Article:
AP U.S. History Students Dig in to Primary Sources
This month, a group of nearly 40 Advanced Placement (AP) U.S. History students from North High School in Denver visited WHG for a hands-on workshop using primary sources. In advance of their well-planned visit, library staff worked with history teacher Tom Bergen to scour manuscript and photograph collections to find documents, newspaper articles, memoirs, financial records, advertisements and ledger books that contributed to each of six topics in Colorado history: Homestead Act(s) (1862, 1909); Sand Creek massacre (1864); Anti-Chinese riot in Denver (1880); Ludlow massacre (1914); City Beautiful movement (c. 1900-1910); Japanese internment and Amache (1942-1945).
Each student chose a topic of interest and spent the morning diving into a variety of primary sources. They practiced making sense of single artifacts within the context of an historic Colorado event and then made connections to larger national historic events and themes from the same time period. Students also learned about other research resources in the department and got a behind-the-scenes tour of the archives.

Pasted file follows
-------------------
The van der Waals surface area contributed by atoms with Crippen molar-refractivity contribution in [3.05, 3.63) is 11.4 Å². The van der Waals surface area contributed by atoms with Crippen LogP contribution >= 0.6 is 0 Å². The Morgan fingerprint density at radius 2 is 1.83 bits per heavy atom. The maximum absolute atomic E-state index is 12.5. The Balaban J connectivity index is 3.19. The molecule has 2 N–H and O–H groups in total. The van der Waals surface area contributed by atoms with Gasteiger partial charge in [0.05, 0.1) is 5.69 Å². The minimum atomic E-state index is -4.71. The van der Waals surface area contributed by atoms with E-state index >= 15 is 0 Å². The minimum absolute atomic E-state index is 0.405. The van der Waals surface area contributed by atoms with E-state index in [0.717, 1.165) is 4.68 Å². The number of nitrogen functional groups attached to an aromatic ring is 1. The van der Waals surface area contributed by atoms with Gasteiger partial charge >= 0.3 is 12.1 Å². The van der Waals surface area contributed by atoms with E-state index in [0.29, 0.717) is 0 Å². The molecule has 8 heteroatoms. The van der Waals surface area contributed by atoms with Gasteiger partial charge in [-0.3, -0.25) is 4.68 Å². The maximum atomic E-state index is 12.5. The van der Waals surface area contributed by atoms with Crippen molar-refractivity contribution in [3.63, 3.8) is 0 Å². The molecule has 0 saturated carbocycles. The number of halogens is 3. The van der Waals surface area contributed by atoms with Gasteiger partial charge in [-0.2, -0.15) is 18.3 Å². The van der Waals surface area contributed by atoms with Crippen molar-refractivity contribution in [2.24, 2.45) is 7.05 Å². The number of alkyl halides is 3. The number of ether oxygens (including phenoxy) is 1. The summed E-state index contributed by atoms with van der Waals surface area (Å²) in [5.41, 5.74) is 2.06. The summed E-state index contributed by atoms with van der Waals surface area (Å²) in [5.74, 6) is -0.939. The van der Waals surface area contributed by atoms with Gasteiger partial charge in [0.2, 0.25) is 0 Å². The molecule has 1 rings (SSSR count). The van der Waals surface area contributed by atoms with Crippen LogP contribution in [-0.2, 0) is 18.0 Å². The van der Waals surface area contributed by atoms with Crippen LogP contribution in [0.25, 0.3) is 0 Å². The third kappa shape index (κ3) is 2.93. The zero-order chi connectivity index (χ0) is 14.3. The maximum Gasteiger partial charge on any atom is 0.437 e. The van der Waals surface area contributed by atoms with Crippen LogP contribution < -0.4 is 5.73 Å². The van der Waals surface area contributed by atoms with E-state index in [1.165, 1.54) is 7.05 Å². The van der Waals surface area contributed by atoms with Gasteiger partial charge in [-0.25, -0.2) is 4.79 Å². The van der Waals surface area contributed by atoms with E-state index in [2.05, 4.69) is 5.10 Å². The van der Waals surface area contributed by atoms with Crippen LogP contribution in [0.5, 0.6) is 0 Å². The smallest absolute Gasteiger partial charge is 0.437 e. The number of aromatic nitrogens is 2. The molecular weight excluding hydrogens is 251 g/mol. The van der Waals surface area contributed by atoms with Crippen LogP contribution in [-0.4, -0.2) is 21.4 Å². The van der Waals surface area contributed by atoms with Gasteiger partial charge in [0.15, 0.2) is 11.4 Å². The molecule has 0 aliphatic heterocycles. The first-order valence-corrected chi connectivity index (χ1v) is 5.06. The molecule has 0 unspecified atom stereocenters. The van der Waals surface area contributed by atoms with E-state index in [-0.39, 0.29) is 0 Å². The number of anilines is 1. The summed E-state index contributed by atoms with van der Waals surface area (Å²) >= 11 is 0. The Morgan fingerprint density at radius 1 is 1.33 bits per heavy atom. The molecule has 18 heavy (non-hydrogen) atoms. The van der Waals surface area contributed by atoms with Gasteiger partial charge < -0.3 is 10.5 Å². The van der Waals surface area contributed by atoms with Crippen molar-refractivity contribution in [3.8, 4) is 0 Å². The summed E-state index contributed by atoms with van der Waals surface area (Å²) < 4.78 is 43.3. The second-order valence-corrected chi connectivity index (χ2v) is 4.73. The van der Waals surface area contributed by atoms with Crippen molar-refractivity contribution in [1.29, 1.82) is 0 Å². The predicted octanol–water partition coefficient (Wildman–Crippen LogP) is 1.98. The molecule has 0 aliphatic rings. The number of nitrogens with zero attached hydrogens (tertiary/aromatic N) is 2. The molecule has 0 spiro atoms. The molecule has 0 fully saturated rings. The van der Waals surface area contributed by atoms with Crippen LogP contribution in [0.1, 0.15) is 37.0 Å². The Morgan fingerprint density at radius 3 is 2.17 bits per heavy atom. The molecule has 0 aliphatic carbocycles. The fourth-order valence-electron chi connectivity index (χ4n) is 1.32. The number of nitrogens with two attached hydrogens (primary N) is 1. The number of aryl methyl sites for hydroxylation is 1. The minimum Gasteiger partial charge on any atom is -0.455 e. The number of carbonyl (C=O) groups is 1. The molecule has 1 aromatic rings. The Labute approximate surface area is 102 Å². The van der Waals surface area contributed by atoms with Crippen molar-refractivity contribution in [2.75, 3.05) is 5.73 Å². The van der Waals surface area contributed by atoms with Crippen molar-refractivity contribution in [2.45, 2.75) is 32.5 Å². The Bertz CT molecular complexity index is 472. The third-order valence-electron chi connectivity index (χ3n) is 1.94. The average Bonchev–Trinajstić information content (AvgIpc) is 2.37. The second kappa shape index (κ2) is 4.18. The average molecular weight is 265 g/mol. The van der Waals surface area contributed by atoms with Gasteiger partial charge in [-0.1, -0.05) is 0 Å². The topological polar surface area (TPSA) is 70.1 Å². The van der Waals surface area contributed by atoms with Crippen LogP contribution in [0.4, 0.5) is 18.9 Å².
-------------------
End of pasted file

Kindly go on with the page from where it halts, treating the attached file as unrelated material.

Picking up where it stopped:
Staff were thrilled to work with such a curious and engaged group of young scholars. Students benefited from using original primary source material to practice skills that will be directly tested on their AP U.S. History exam, a test which will be given to these students later this spring.
If you are a Denver-area teacher or know someone who might be interested in a class visit to use primary sources as a learning tool, please let us know! For those teachers with difficulty getting time away from the classroom, we can also provide custom primary source sets electronically.